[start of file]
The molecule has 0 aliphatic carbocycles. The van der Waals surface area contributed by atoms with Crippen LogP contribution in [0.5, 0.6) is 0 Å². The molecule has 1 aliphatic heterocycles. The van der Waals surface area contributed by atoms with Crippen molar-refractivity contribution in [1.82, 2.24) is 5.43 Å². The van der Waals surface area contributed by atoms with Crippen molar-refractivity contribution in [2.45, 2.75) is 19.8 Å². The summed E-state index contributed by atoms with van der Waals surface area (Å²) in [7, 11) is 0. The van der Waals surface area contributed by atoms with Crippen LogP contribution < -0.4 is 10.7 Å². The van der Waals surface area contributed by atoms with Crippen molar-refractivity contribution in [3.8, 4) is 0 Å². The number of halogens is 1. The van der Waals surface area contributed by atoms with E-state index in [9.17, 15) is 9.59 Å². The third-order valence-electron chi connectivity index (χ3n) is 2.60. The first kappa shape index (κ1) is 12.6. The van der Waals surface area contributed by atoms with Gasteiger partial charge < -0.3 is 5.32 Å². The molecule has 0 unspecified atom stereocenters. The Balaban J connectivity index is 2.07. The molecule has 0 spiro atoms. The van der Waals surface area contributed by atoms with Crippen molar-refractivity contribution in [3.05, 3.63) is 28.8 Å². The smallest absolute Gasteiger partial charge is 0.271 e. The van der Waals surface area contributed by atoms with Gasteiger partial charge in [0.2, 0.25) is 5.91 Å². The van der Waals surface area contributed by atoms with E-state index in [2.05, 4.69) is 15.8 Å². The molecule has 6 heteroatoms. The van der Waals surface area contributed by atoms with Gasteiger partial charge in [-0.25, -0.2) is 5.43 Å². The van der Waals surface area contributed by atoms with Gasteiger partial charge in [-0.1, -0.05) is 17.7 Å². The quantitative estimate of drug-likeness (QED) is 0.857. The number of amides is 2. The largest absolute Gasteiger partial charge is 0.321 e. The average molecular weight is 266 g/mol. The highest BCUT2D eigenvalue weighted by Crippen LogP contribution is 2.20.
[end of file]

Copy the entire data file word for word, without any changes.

The molecule has 0 aliphatic carbocycles. The van der Waals surface area contributed by atoms with Crippen LogP contribution in [0.5, 0.6) is 0 Å². The molecule has 1 aliphatic heterocycles. The van der Waals surface area contributed by atoms with Crippen molar-refractivity contribution in [1.82, 2.24) is 5.43 Å². The van der Waals surface area contributed by atoms with Crippen molar-refractivity contribution in [2.45, 2.75) is 19.8 Å². The summed E-state index contributed by atoms with van der Waals surface area (Å²) in [7, 11) is 0. The van der Waals surface area contributed by atoms with Crippen LogP contribution < -0.4 is 10.7 Å². The van der Waals surface area contributed by atoms with Crippen molar-refractivity contribution in [3.8, 4) is 0 Å². The number of halogens is 1. The van der Waals surface area contributed by atoms with E-state index in [9.17, 15) is 9.59 Å². The third-order valence-electron chi connectivity index (χ3n) is 2.60. The first kappa shape index (κ1) is 12.6. The van der Waals surface area contributed by atoms with Gasteiger partial charge < -0.3 is 5.32 Å². The molecule has 0 unspecified atom stereocenters. The Balaban J connectivity index is 2.07. The molecule has 0 spiro atoms. The van der Waals surface area contributed by atoms with Crippen molar-refractivity contribution in [3.05, 3.63) is 28.8 Å². The smallest absolute Gasteiger partial charge is 0.271 e. The van der Waals surface area contributed by atoms with Gasteiger partial charge in [0.2, 0.25) is 5.91 Å². The van der Waals surface area contributed by atoms with E-state index in [2.05, 4.69) is 15.8 Å². The molecule has 6 heteroatoms. The van der Waals surface area contributed by atoms with Gasteiger partial charge in [-0.25, -0.2) is 5.43 Å². The van der Waals surface area contributed by atoms with Gasteiger partial charge in [-0.1, -0.05) is 17.7 Å². The quantitative estimate of drug-likeness (QED) is 0.857. The number of amides is 2. The largest absolute Gasteiger partial charge is 0.321 e. The average molecular weight is 266 g/mol. The highest BCUT2D eigenvalue weighted by Crippen LogP contribution is 2.20.